Edinburgh University Press, 12 sept. 2005 - 208 pages
Over the past twenty years, a focus on broadcast talk has emerged as an innovative approach to studying the media. Adapting perspectives derived from Discourse and Conversation Analysis, this approach investigates distinctive forms of mediated speech on TV and radio. It provides original insights into the ways in which broadcasting stages 'discourse events' (interviews, debates, commentaries and verbal performances) which are designed to attract and involve overhearing audiences.Media Talk is the first book to provide a comprehensive review of this important work, in terms which are accessible to students and non-specialist readers. It is however, much more than a textbook, being augmented throughout by the author's own research into contemporary, sometimes controversial developments. An introduction to this area of media studies, and its distinctive methodologies, is followed by chapters on news talk, political talk, sports talk, radio DJ talk, talk shows, celebrity interviews and 'reality TV'. The book is illustrated with examples from British and American radio and television.Particular themes include:*the so-called 'dumbing down' of news and current affairs in increasingly 'conversational' forms*the design of forms of talk to appeal to particular target audiences*the development of new forms of 'reality' programming featuring unscripted verbal performances by 'ordinary' people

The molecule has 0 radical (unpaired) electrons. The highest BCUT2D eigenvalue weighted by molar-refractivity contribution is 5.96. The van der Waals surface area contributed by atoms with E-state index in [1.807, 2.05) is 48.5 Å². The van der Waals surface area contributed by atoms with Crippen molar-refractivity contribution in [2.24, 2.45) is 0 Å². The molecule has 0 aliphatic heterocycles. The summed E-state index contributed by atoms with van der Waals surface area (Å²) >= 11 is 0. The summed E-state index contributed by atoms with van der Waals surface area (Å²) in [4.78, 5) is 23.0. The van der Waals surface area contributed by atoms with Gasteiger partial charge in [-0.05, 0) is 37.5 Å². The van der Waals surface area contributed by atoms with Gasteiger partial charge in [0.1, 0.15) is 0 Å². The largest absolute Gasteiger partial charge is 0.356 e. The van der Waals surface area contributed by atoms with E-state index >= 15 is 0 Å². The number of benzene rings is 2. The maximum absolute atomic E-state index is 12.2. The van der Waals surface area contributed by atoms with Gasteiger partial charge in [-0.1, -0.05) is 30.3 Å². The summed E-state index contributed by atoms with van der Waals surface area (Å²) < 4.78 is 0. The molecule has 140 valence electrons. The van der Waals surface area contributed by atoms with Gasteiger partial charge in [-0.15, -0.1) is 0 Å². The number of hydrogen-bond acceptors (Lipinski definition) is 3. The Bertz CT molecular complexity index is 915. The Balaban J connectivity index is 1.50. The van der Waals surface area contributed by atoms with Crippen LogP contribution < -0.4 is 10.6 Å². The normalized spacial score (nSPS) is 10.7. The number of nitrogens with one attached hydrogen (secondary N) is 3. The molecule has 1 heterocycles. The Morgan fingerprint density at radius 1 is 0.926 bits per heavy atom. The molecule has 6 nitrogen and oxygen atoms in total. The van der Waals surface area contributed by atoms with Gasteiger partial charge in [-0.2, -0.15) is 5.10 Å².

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Alan Green Alan Shearer appearance argue argument authenticity backstage behaviour Big Brother broadcast talk caller celebrity chapter Chris Eubank co-operative commentary communication concept contestants cultural debate defined Diary Room discourse analysis discourse markers discussion display DJ talk eh eh Elton John escalation sequences ethnomethodology example exchange feature focus format forms of talk further Goffman going host Hutchby identity implicature interaction interesting interview involves Jennie Bond Kevin Keegan kind listeners live Margaret Rhodes markers media talk Nadia narrative Nicholas Soames okay Oprah ordinary conversation overhearing audience participants particular performance phone-in political present problem produces programme question recognise response rhetoric Robin Day role Scannell script shift simply social speak speaker speech genre spoken discourse statements strategy study of media suggest sympathetic circularity talk shows television there’s Transcript turns utterance viewer zoo radio